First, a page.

Graziani preferred to use the term motet instead of cantata for his Italian vernacular compositions. It is uncertain who composed these texts or as to how these fourteen pieces may have been performed. It is doubtful that they were intended to be performed all together since the subject matter varies from Lenten penitential and Christmas themes to philosophical inquiries on the meaning of life. As Shigihara suggests, it is likely that some of these may have been included in programmes or spiritual exercises of the Roman Oratories. The printed music comes in four fascicles; Soprano I, Soprano II, Tenor and Bass, and Basso continuo. Each title carries a subtitle which better indicates the subject matter.

Opus 25 contains three solo motets for soprano. O che sempre mi scordi, (O how I always forget that I am nothing) [not included on this recording] is a dramatic and challenging vocal setting to a philosophical text on the fragility of human life. Su lieto mio cuore, ([10], Be happy my heart, you are protected by Mary) and Generoso pensiero ([6], A noble thought nestles within me… to offer up my life to my God) are both religious in nature, as the first expresses confidence in Mary and the second, the desire to die for God.

Three motets in Opus 25 are set for two voices, Mobil nave è nostra vita ([3], Our lives are like a moving ship cutting across the sea) for soprano and tenor is another philosophical excursion. Gran tesoro dei mortali ([9]), also set for soprano and tenor, and Amici pastori ([11]), for soprano and alto, are Christmas texts that exclaim “O great treasure of all mortals, who gave you such a poor abode”, and “Dear Sun of paradise, your face steals all our hearts.”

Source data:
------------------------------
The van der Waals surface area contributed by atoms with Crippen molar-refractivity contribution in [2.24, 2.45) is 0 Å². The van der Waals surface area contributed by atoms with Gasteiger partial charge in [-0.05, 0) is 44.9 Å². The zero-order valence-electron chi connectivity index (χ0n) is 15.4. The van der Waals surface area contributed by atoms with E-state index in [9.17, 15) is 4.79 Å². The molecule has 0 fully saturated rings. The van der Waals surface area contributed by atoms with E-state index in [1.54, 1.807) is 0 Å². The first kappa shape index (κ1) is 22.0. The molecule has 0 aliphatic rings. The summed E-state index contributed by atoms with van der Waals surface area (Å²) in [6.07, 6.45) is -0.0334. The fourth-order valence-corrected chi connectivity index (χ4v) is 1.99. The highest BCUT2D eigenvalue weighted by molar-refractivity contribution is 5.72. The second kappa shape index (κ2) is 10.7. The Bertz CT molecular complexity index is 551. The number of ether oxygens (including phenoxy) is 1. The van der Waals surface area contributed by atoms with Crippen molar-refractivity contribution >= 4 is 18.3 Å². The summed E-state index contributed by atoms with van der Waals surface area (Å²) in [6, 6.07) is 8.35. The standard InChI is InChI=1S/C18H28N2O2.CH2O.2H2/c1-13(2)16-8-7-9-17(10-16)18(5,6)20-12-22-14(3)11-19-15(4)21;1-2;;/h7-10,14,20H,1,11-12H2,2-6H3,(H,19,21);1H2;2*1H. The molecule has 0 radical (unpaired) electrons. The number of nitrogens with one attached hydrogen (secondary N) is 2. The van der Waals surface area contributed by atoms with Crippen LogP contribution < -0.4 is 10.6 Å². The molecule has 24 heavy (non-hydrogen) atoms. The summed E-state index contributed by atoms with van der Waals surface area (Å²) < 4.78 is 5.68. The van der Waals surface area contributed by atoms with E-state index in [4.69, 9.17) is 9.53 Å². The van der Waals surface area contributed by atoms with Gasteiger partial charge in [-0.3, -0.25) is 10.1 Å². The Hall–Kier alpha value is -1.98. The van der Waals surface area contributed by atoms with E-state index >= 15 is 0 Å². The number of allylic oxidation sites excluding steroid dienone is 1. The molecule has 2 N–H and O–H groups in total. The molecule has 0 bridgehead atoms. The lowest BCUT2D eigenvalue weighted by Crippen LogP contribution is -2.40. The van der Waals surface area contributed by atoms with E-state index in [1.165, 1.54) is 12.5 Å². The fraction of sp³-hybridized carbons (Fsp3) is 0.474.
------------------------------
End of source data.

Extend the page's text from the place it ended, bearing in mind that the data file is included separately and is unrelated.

Seven motets are set for three voices, Peccator dimmi perché? ([8]) for soprano, alto, and tenor is a unique text as it is the voice of Jesus who asks “O sinner, tell me why, why does your heart disdain me so?” Germoglino / Combattono ([4], A true lover knows the toil and struggle), set for soprano, alto, and tenor, is strophic in two equal parts. Non ho voglia di penar più ([5], I do not want to suffer any more) is set for two sopranos and alto. Crudelissime spine / Acutissimi chiodi ([7]) is set for alto, tenor and bass. Strophic in two parts, this Lenten/Good Friday text speaks of the “Cruel thorns, that wound my Lord” and the “Sharp nails that wound my Jesus”.

Three of these settings for three voices are called dialogues. Siamo qui Suore fatali ([1]), set for two sopranos and tenor, has as protagonists The Three Parcae (The Three Fates). The first fate inserts the needle with the thread of life, the second determines its length and the third cuts it at the established moment in time. The work is not really a dialogue as its through-composed homophonic structure would perhaps suggest they are speaking as one to the listener. True dialogues are to be found in Ecco aperto l’abisso ([2]) for two sopranos and tenor, and Presso quell sasso for three sopranos [not included on this recording]. The first is a dialogue between the living and those condemned to hell, the second, a dialogue between Mary Magdalene and two angels. Mal’accorto pensier ([12]), the largest setting of the “motets” is for three sopranos and tenor and is subtitled On the vanity of the world: “Worldly pleasures are wilting blossoms; heavenly pleasures are stable and true. Noble hearts should observe the beauty of the stars, not of flowers”.

In this recording we have ordered these motets differently from the way they appear in the index published in Opus 25. Owing to timing restrictions, as mentioned above, we have omitted O che sempre mi scordi and Presso quell sasso. The recording opens and closes with the philosophical texts which frame the Lenten and Christmastide motets.

Garrick Comeaux